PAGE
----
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Posted on August 15, 2014
Ulcers, Cold Sores, and Bumps

Oral pathology was a subject I loved in dental school, so abstract, so much to remember. I don’t like it so much now; now it happens to real people. For my patient population, I can thankfully say that almost everything I see falls into the category of nuisance, but curable. Since I see a few oral lesions frequently, I thought brief review of them would be a good topic for a blog. With that should come a warning. Nothing having to do with us humans ever presents as black and white, easily categorized or easily described. The internet is a good place to get general health information, but a lousy place to get good health advice. If you have questions, as always call me. If I can’t answer something I know the right person in Fort Collins who can.

Aphthous Ulcer, common name Canker Sore. These very distinct sores are a surface ulcer that is round or oval, white and surrounded by a very red border. The little sores , 1x1mm are often unnoticed, but the usual sized sore, 3x5mm, are extremely painful for about a week after onset. They happen almost exclusively on the moveable tissues of the inside of the mouth: bottom of inside lip, soft palate, underside of tongue or cheek in that order of likelihood. They are thought to be an over-response of the immune system to some irritation or insult to the mouth. Sometimes the cause if obvious like new braces, but most often the irritating agent is unknown. Because they are immune related, they do not respond to any antibacterial or antiviral medicine. Identifying them and treating them palletively, with Tylenol or ambesol, will help in the short term. Some over the counter products that cover the lesions will help for 24-48 hours. Zylactin is one over the counter product, but it stings on application. Older folks may remember cauterizing them with silver nitrate, but that causes excess tissue damage that may scar. Our immune systems are funny things, but one thing usually predictable is getting one Aphthous Ulcer will mean you get them repeatedly. They tend to peak in frequency around puberty. In extreme cases, a steroid rinse ( that suppresses the immune response in your mouth) can be prescribed to lessen the severity and prevent more from occurring. More or less, these bueaties are a bummer but not cause for concern.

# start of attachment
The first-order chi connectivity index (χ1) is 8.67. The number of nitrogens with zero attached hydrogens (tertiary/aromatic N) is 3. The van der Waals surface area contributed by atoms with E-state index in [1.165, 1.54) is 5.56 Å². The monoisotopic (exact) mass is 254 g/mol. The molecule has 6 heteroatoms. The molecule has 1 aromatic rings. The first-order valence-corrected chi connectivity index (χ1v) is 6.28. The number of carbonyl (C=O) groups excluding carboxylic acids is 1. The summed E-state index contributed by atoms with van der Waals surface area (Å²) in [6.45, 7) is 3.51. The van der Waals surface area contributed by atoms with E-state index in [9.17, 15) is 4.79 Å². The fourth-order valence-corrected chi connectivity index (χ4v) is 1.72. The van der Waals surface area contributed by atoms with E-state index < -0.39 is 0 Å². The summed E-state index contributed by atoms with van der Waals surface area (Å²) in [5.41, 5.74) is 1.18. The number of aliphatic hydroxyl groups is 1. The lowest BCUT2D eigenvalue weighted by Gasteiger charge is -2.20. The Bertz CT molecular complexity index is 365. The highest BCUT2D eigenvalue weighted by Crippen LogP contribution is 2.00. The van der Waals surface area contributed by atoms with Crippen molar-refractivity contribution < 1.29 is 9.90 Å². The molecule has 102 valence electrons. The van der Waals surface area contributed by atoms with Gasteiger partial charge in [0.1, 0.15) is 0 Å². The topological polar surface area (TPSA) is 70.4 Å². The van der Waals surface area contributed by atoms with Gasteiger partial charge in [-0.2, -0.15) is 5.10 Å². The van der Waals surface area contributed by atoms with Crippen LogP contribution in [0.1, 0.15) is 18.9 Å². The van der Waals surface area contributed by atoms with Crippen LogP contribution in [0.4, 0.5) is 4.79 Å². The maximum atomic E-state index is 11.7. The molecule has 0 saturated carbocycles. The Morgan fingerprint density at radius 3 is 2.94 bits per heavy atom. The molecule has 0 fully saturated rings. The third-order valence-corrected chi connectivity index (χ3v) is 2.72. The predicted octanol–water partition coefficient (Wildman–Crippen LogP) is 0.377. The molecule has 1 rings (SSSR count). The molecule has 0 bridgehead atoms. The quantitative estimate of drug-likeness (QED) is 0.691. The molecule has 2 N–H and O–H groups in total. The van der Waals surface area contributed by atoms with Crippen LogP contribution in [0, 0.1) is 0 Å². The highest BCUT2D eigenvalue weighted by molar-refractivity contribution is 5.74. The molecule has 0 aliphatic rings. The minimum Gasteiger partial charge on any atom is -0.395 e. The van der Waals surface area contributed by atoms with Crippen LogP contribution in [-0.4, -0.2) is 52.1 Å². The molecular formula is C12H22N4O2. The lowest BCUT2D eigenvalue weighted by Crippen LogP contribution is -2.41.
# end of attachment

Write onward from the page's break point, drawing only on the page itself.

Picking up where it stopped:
Recurrent Oral Herpes Simplex, common name Cold Sore. These sores usually happen on the OUTSIDE border of the lip, start as fluid filled vesicles (tiny blister) that rapidly appear and crust over. They are often preceded by an itchy prodrome on the lip by those who can recognize the feeling. These lesions are from a type of herpes virus that lives inside the nerve cells of the face. Just like herpetic chicken pox infect the nerves of the trunk and comes out later in life as shingles or herpes zoster, once infected with the virus, it stays in your cells forever. There is currently a vaccine for chicken pox, but none for oral herpes. Almost 90% of the population is exposed/ infected by the virus by about age 3-4 (preschool!) and about half the population converts the virus to the chronic condition of infected nerve cells. Most initial infections are like a common cold, but sometimes children can get vesicles all over the inside of their mouth and throat resulting in a very painful week. A variety of antiviral medications have been developed which will lessen symptoms and speed healing from cold sores, but nothing cures the disease, because we can’t get the virus out of the nerve cells. The most common drug, Acyclovir, is generic and comes in a cream (best for young children), liquid (older children), or tablets for adults. A combination of cream and pills can be used and the drug does not cross react with other medications.